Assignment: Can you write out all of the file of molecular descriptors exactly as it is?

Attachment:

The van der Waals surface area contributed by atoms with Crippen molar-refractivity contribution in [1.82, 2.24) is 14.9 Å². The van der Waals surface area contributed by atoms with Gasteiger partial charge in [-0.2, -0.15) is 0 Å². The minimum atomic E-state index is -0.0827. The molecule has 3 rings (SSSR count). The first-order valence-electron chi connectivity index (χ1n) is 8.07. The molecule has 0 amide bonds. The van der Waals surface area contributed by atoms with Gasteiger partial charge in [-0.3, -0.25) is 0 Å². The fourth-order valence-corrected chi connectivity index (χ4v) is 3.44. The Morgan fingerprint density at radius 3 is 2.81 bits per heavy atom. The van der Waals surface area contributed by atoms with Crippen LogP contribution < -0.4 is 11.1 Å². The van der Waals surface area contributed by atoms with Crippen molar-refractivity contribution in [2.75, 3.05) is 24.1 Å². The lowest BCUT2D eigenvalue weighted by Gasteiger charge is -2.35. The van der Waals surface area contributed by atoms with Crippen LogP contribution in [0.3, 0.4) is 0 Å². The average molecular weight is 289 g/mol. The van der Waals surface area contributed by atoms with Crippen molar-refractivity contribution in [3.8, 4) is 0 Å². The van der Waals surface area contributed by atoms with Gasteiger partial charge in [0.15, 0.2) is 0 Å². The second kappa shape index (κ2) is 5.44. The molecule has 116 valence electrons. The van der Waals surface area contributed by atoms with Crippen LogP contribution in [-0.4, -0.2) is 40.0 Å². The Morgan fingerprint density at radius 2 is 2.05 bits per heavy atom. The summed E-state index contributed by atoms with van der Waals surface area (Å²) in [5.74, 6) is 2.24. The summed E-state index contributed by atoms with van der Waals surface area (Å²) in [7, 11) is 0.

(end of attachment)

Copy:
The van der Waals surface area contributed by atoms with Crippen molar-refractivity contribution in [1.82, 2.24) is 14.9 Å². The van der Waals surface area contributed by atoms with Gasteiger partial charge in [-0.2, -0.15) is 0 Å². The minimum atomic E-state index is -0.0827. The molecule has 3 rings (SSSR count). The first-order valence-electron chi connectivity index (χ1n) is 8.07. The molecule has 0 amide bonds. The van der Waals surface area contributed by atoms with Gasteiger partial charge in [-0.3, -0.25) is 0 Å². The fourth-order valence-corrected chi connectivity index (χ4v) is 3.44. The Morgan fingerprint density at radius 3 is 2.81 bits per heavy atom. The van der Waals surface area contributed by atoms with Crippen LogP contribution < -0.4 is 11.1 Å². The van der Waals surface area contributed by atoms with Crippen molar-refractivity contribution in [2.75, 3.05) is 24.1 Å². The lowest BCUT2D eigenvalue weighted by Gasteiger charge is -2.35. The van der Waals surface area contributed by atoms with Crippen LogP contribution in [0.3, 0.4) is 0 Å². The average molecular weight is 289 g/mol. The van der Waals surface area contributed by atoms with Crippen molar-refractivity contribution in [3.8, 4) is 0 Å². The van der Waals surface area contributed by atoms with Gasteiger partial charge in [0.15, 0.2) is 0 Å². The second kappa shape index (κ2) is 5.44. The molecule has 116 valence electrons. The van der Waals surface area contributed by atoms with Crippen LogP contribution in [-0.4, -0.2) is 40.0 Å². The Morgan fingerprint density at radius 2 is 2.05 bits per heavy atom. The summed E-state index contributed by atoms with van der Waals surface area (Å²) in [5.74, 6) is 2.24. The summed E-state index contributed by atoms with van der Waals surface area (Å²) in [7, 11) is 0.